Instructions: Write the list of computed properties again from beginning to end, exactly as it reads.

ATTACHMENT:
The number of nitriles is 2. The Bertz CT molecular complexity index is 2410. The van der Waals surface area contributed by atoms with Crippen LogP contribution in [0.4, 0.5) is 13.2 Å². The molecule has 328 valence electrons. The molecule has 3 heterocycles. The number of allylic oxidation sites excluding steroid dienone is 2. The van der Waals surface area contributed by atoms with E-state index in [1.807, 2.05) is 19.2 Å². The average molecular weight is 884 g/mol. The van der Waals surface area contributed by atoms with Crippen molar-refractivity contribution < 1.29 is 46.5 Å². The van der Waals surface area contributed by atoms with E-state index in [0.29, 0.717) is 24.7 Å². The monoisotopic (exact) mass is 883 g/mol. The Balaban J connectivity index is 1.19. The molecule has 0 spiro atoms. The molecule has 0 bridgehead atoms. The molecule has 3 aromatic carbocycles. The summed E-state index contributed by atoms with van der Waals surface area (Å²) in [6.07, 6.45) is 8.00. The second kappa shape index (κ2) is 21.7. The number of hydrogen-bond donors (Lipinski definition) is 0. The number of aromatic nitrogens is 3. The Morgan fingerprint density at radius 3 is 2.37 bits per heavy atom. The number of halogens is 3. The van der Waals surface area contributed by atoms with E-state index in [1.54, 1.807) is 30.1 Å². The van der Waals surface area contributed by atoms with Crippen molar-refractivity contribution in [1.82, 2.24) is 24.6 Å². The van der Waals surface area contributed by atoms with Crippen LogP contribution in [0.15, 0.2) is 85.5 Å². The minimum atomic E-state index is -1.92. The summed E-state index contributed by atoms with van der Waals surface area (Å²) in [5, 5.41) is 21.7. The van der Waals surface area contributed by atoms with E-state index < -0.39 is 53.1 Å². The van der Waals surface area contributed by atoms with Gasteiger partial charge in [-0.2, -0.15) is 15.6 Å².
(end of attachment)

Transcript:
The number of nitriles is 2. The Bertz CT molecular complexity index is 2410. The van der Waals surface area contributed by atoms with Crippen LogP contribution in [0.4, 0.5) is 13.2 Å². The molecule has 328 valence electrons. The molecule has 3 heterocycles. The number of allylic oxidation sites excluding steroid dienone is 2. The van der Waals surface area contributed by atoms with E-state index in [1.807, 2.05) is 19.2 Å². The average molecular weight is 884 g/mol. The van der Waals surface area contributed by atoms with Crippen molar-refractivity contribution < 1.29 is 46.5 Å². The van der Waals surface area contributed by atoms with E-state index in [0.29, 0.717) is 24.7 Å². The monoisotopic (exact) mass is 883 g/mol. The Balaban J connectivity index is 1.19. The molecule has 0 spiro atoms. The molecule has 0 bridgehead atoms. The molecule has 3 aromatic carbocycles. The summed E-state index contributed by atoms with van der Waals surface area (Å²) in [6.07, 6.45) is 8.00. The second kappa shape index (κ2) is 21.7. The number of hydrogen-bond donors (Lipinski definition) is 0. The number of aromatic nitrogens is 3. The Morgan fingerprint density at radius 3 is 2.37 bits per heavy atom. The number of halogens is 3. The van der Waals surface area contributed by atoms with E-state index in [1.54, 1.807) is 30.1 Å². The van der Waals surface area contributed by atoms with Crippen molar-refractivity contribution in [1.82, 2.24) is 24.6 Å². The van der Waals surface area contributed by atoms with Crippen LogP contribution in [0.15, 0.2) is 85.5 Å². The minimum atomic E-state index is -1.92. The summed E-state index contributed by atoms with van der Waals surface area (Å²) in [5, 5.41) is 21.7. The van der Waals surface area contributed by atoms with E-state index < -0.39 is 53.1 Å². The van der Waals surface area contributed by atoms with Gasteiger partial charge in [-0.2, -0.15) is 15.6 Å².